5 Pieces of Advice That Changed My Life

As a freshman navigating college, I’m dealing with a lot of changes. From sharing a tiny space with a whole other person, to the intimidation of lecture halls with 300 people, to the constant existentialism of what am I even doing with my life — there’s a lot to adjust to. If I’m not careful and don’t regularly check in with myself, my mental health suffers.

By no means do I know everything there is to know about living a fully content and happy life. However, I am lucky enough to have received some gems of wisdom over the past 18 years. So, without further ado, here are pieces of advice that changed my life.

  1. 1. “Nostalgia always makes things seem better than they were.”

    A beloved high school teacher told me this in the pursuit of convincing me that change should be embraced, not shied away from. And he was right.

    In the midst of the anxiety of adjusting to college life, I tend to look back at life before in a rosy hue, making it appear better than it was. Not to say that it was bad, but I just forget about the things I didn’t have then that I have now like freedom, excitement to learn and the opportunity to discover an entirely new city.

    In life, there is always give and take. You can look back on the past and mourn what you once had in a view that is definitely blurry and warped, or you can look forward and welcome all that is new. Hint hint: the latter will make you much happier.

  2. 2. “You can’t love someone one day and then hate them the next; that’s not how a relationship works.”

    I heard this at a time when I was in a pretty toxic friendship. I had days where I was content and happy with her, but there were also many days she left me feeling angry, resentful and sometimes even trapped. The constant back and forth was suffocating, leaving me disoriented and confused.

    Here’s what I learned: relationships should not be constant battles of love and hate, but rather made entirely of love. Flaws should be recognized, yes, but they shouldn’t be so intense that they are hurtful towards you. If you’re actively questioning whether someone is a positive or a negative force in your life, trust me on this  get the hell away from them.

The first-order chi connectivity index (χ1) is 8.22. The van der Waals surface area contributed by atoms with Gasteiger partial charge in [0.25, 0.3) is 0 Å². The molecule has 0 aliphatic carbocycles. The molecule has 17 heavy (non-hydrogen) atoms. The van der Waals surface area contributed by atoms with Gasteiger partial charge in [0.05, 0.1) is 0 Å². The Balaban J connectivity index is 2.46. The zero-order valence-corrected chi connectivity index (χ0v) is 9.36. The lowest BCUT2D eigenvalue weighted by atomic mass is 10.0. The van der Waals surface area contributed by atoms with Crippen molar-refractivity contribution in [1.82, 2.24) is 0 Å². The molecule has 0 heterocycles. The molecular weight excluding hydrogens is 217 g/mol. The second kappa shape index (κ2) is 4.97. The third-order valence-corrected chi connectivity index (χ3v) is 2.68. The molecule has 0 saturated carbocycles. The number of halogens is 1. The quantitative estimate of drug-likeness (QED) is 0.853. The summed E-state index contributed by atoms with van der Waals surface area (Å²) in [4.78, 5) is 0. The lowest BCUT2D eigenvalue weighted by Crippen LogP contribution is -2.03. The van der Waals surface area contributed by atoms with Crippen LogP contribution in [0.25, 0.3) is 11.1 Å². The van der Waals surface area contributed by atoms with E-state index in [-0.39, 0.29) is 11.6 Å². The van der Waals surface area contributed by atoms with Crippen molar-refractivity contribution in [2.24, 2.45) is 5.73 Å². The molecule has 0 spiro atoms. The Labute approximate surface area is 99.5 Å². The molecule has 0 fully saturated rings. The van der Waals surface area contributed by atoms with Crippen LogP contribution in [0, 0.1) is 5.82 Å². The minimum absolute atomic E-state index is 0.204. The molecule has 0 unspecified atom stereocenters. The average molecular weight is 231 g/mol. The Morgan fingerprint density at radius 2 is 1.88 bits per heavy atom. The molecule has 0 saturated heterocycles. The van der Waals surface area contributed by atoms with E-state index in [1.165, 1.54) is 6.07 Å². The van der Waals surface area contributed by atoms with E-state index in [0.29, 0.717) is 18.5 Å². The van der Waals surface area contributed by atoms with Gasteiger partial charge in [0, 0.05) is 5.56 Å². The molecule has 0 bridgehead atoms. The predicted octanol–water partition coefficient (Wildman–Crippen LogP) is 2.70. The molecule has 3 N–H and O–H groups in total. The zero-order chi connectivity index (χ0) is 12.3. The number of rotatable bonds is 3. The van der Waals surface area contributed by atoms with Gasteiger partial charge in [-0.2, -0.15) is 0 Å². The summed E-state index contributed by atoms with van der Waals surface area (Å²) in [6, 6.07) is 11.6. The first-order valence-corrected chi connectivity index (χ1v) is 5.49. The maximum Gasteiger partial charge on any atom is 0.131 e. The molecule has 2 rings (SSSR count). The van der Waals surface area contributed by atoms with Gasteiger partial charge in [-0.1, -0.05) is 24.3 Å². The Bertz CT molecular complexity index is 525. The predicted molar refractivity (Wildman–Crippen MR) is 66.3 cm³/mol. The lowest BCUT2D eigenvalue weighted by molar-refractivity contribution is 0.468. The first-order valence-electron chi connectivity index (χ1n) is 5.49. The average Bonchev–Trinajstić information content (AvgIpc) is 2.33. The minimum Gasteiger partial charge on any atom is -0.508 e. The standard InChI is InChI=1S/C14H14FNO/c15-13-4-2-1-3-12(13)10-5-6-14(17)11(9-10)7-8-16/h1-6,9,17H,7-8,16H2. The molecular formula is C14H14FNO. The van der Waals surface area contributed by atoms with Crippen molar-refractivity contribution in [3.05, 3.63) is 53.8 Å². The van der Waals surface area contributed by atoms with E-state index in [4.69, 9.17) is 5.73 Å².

3. 3. “You can only deal with one thing at a time.”

    I know, I know, you’ve heard this a million times before. But that doesn’t make it any less true  in fact, it’s quite the opposite. 

    We all get so anxious and overwhelmed between our personal lives, academics, work and everything else, that we tend to feel we have to tackle everything at once. More often than not, though, that move is actually counterproductive. 

    Sit down for a second. Close your eyes. Breathe. And then gently ask yourself, “What is the most important thing I have to deal with in this moment?” Repeat that with each task. The world won’t end just because you have to slow down.

  4. 4. “You’re not damaged goods just because you made mistakes.”

    Taylor Swift is a masterful wordsmith, but this quote in particular resonates with me. We are our own worst critics, and I think it’s important we are aware of that. Account for your mistakes, but don’t let yourself live in them. 

    Like a lot of Generation Z, I am an incredibly anxious person who overthinks everything. So when it comes to mistakes, I tend to beat myself up, and I’m telling you  it’s not worth it. It’s not productive; it never fixes anything. 

    What would you do if your best friend was tearing themselves apart over a mistake they made? Be gentle and kind, right? So treat yourself as if you’re your own best friend and be kind to yourself. It’s cheesy, but you really are more than your past mistakes if you just let yourself move on.

  5. 5. “The way you feel is always valid.”

    Lo and behold, my mantra.

    When I feel upset or emotional, a bad habit of mine is immediately pushing away my feelings with thoughts such as, “I’m being dramatic,” and “Why am I making such a big deal out of this?” I remember telling this to a close friend, and she just looked at me funny and said, “Nimra, all that kind of thinking does is make you spiral even further.” It’s common sense, but I needed someone to really spell it out for me to finally get it. 

    When I invalidate my feelings, it becomes a digression from feeling upset to feeling even worse. I feel wrong, unjustified and incorrect, but I can’t do anything about it because it’s not as if I can control my feelings.

    Don’t do that. You are entitled to feel the way that you feel. I’m not saying that you shouldn’t get introspective with your feelings, asking questions such as, “Well, why am I feeling this way?” and “How did X situation warrant this response?” Looking into yourself can actually be a big help because it helps you understand yourself better. But never ever act as if your feelings aren’t important. Of course they are. They’re yours.

Navigating the ups and downs of everyday life is hard, and we’re all just stumbling around in the dark trying our best. I hope these points give you some direction and help make things even just a little easier. Remember that you’ve got this! Good luck.